Weekend and desperate to get tickets to watch the latest movie? There are always alternatives. Try the cinemas in less popular malls or stay home and stream/rent/purchase a movie.
Last Sunday proved to be an extraordinary Netflix movie day. I watched Zhang Yimou’s The Great Wall (starring Matt Damon) thinking it was about some Westerners stumbling into a wormhole and ending up in the middle of warring China (guilty as charged because I wasn’t paying attention to the trailer). Well, it was partly true, except there was no wormhole and that China was not at war with humans but some evolving aliens with a hive mind…something like Star Trek’s The Borg, only less sophisticated.
The Great Wall tells the story of an elite force making a valiant stand for humanity on the world’s most iconic structure.
It turned out that William (Matt Damon) and his partner Tovar intentionally went to China in search of the black powder (which in no doubt is gunpowder) created by the Chinese. Their purpose was nowhere noble because they wanted to use the gunpowder for their selfish reasons. Before they reached China, William’s group was attacked by one of the monsters. In the dark, and what initially assumed to be sheer luck, they managed to sever the monster’s paw.
When William and Tovar finally met the Chinese, they were quickly taken as prisoners. On their way to the prison, the aliens, referred to as Tao Tieh by the Chinese, mounted their attack. The two Westerners managed to do some heroics with style and helped the Chinese to fight against the Tao Tieh. The Chinese became impressed with William and Tovar’s skills…and the magnet that they carried with them…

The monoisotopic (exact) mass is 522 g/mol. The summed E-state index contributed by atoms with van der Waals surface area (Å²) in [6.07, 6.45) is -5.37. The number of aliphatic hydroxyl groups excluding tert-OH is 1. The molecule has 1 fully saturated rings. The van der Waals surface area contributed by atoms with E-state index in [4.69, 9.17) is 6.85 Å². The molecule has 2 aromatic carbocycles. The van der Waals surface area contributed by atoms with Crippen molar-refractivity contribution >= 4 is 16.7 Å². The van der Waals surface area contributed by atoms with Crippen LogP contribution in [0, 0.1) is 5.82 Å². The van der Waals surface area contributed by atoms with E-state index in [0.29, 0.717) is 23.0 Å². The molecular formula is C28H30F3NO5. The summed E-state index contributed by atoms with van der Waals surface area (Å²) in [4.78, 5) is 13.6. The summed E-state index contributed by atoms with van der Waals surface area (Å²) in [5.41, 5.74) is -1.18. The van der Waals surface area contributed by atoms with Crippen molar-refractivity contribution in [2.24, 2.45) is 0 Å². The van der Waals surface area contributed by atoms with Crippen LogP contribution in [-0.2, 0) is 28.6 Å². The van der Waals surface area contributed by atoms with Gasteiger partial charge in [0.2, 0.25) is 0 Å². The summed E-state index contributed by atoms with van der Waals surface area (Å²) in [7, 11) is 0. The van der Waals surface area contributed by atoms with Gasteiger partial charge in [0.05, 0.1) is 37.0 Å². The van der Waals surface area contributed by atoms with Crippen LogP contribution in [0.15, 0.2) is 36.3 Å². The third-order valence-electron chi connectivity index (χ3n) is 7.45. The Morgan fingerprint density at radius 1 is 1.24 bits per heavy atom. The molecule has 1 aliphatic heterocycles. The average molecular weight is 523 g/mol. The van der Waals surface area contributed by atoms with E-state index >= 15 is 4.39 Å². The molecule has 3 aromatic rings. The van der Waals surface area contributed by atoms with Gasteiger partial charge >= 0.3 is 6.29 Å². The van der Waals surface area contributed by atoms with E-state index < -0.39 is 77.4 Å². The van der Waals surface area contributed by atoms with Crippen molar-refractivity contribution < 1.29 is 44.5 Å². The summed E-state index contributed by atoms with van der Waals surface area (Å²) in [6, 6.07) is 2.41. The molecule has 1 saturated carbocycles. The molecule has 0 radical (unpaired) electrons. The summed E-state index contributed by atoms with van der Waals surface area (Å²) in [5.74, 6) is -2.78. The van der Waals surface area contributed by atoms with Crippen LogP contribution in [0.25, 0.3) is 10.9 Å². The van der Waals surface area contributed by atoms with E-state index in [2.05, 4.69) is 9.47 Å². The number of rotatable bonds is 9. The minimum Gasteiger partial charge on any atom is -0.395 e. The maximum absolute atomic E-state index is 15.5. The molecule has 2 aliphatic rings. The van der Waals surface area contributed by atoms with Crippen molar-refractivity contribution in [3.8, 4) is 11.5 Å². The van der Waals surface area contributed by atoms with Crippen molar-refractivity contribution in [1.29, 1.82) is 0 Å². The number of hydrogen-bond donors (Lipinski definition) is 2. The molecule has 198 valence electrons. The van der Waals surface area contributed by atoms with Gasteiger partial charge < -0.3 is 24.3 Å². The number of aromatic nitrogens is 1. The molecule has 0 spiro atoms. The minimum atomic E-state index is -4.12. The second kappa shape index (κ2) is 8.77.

From here, one can almost predict the rest of the story. William had a change of heart to become a hero while Tovar just wanted to get the gunpowder and leave. So Tovar worked together with another Westerner (Willem Dafoe) that had been with the Chinese far longer than them. At this point, if we reveal anymore, this review would become a synopsis. So we’ll stop here without letting out any spoilers.
The movie was a total surprise to me. Pleasant at first because of my ignorance of the plot (and that it also stars popular Hong Kong actor Andy Lau) but was left wanting with an overused storyline and a rather far-fetched ending. It could have at least been quite an awesome movie if the flow is improved and more attention given to making the story less predictable. Still, with decent visual effects, the movie could help fill a couple of hours otherwise spent doing nothing.
Watch the movie trailer below or catch it on Netflix now.
Matt Damon, Tian Jing, Willem Dafoe, Andy Lau, Pedro Pascal, Hanyu Zhang, Han Lu, Kenny Lin, Eddie Peng, Xuan Huang, Ryan Zheng, Karry Wang, Cheney Chen, Pilou Asbaek, Numan Acar, Johnny Cicco, Vicky Yu, Bing Liu.